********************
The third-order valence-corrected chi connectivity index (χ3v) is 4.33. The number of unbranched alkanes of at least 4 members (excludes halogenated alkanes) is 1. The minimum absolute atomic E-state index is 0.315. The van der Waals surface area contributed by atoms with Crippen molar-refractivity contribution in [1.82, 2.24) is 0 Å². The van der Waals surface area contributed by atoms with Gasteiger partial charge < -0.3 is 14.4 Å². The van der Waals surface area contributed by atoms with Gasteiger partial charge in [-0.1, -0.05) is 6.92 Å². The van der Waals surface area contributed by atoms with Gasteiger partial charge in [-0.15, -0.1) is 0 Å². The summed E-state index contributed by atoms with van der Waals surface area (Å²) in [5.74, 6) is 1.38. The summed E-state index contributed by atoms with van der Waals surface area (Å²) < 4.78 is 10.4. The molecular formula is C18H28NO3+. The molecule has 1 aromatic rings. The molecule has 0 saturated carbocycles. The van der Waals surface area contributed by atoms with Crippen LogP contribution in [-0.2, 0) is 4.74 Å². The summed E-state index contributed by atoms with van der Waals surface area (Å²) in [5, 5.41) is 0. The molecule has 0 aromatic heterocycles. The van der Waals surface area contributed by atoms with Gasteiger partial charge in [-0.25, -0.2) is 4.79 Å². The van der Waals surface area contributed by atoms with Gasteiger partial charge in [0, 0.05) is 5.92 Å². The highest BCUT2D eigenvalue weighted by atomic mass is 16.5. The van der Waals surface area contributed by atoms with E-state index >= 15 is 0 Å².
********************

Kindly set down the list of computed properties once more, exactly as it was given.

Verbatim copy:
The third-order valence-corrected chi connectivity index (χ3v) is 4.33. The number of unbranched alkanes of at least 4 members (excludes halogenated alkanes) is 1. The minimum absolute atomic E-state index is 0.315. The van der Waals surface area contributed by atoms with Crippen molar-refractivity contribution in [1.82, 2.24) is 0 Å². The van der Waals surface area contributed by atoms with Gasteiger partial charge < -0.3 is 14.4 Å². The van der Waals surface area contributed by atoms with Gasteiger partial charge in [-0.1, -0.05) is 6.92 Å². The van der Waals surface area contributed by atoms with Gasteiger partial charge in [-0.15, -0.1) is 0 Å². The summed E-state index contributed by atoms with van der Waals surface area (Å²) in [5.74, 6) is 1.38. The summed E-state index contributed by atoms with van der Waals surface area (Å²) < 4.78 is 10.4. The molecular formula is C18H28NO3+. The molecule has 1 aromatic rings. The molecule has 0 saturated carbocycles. The van der Waals surface area contributed by atoms with Crippen LogP contribution in [-0.2, 0) is 4.74 Å². The summed E-state index contributed by atoms with van der Waals surface area (Å²) in [5, 5.41) is 0. The molecule has 0 aromatic heterocycles. The van der Waals surface area contributed by atoms with Gasteiger partial charge in [-0.25, -0.2) is 4.79 Å². The van der Waals surface area contributed by atoms with Gasteiger partial charge in [0, 0.05) is 5.92 Å². The highest BCUT2D eigenvalue weighted by atomic mass is 16.5. The van der Waals surface area contributed by atoms with E-state index >= 15 is 0 Å².